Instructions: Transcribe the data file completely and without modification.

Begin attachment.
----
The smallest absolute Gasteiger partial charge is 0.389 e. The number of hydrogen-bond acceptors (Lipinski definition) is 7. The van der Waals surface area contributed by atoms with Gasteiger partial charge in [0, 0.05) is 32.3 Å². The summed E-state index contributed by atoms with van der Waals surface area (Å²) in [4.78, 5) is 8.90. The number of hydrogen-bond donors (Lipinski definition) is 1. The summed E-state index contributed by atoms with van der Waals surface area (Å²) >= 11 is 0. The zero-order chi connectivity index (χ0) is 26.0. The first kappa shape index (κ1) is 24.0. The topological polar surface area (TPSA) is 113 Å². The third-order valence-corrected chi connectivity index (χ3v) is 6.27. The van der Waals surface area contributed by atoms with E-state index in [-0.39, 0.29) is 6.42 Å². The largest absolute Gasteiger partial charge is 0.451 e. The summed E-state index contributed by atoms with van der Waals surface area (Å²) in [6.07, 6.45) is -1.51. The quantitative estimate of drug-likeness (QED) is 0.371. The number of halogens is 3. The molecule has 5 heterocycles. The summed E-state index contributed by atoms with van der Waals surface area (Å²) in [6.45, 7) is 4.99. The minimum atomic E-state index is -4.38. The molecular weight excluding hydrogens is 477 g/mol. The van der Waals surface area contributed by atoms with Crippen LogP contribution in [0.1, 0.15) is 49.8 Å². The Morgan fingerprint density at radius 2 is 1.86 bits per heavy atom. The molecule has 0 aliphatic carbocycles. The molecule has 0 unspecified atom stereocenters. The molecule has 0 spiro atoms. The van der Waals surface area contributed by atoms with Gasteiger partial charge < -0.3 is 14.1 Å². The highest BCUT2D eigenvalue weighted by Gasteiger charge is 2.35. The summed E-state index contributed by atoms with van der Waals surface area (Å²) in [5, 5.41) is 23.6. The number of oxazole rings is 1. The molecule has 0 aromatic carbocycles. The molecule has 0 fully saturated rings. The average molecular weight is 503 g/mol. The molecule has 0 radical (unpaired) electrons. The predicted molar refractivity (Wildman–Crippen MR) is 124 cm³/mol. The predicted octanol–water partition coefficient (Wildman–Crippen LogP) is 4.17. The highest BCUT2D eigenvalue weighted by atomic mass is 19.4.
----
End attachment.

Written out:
The smallest absolute Gasteiger partial charge is 0.389 e. The number of hydrogen-bond acceptors (Lipinski definition) is 7. The van der Waals surface area contributed by atoms with Gasteiger partial charge in [0, 0.05) is 32.3 Å². The summed E-state index contributed by atoms with van der Waals surface area (Å²) in [4.78, 5) is 8.90. The number of hydrogen-bond donors (Lipinski definition) is 1. The summed E-state index contributed by atoms with van der Waals surface area (Å²) >= 11 is 0. The zero-order chi connectivity index (χ0) is 26.0. The first kappa shape index (κ1) is 24.0. The topological polar surface area (TPSA) is 113 Å². The third-order valence-corrected chi connectivity index (χ3v) is 6.27. The van der Waals surface area contributed by atoms with E-state index in [-0.39, 0.29) is 6.42 Å². The largest absolute Gasteiger partial charge is 0.451 e. The summed E-state index contributed by atoms with van der Waals surface area (Å²) in [6.07, 6.45) is -1.51. The quantitative estimate of drug-likeness (QED) is 0.371. The number of halogens is 3. The molecule has 5 heterocycles. The summed E-state index contributed by atoms with van der Waals surface area (Å²) in [6.45, 7) is 4.99. The minimum atomic E-state index is -4.38. The molecular weight excluding hydrogens is 477 g/mol. The van der Waals surface area contributed by atoms with Crippen LogP contribution in [0.1, 0.15) is 49.8 Å². The Morgan fingerprint density at radius 2 is 1.86 bits per heavy atom. The molecule has 0 aliphatic carbocycles. The molecule has 0 unspecified atom stereocenters. The molecule has 0 spiro atoms. The van der Waals surface area contributed by atoms with Gasteiger partial charge < -0.3 is 14.1 Å². The highest BCUT2D eigenvalue weighted by Gasteiger charge is 2.35. The summed E-state index contributed by atoms with van der Waals surface area (Å²) in [5, 5.41) is 23.6. The number of oxazole rings is 1. The molecule has 0 aromatic carbocycles. The molecule has 0 fully saturated rings. The average molecular weight is 503 g/mol. The molecule has 0 radical (unpaired) electrons. The predicted molar refractivity (Wildman–Crippen MR) is 124 cm³/mol. The predicted octanol–water partition coefficient (Wildman–Crippen LogP) is 4.17. The highest BCUT2D eigenvalue weighted by atomic mass is 19.4.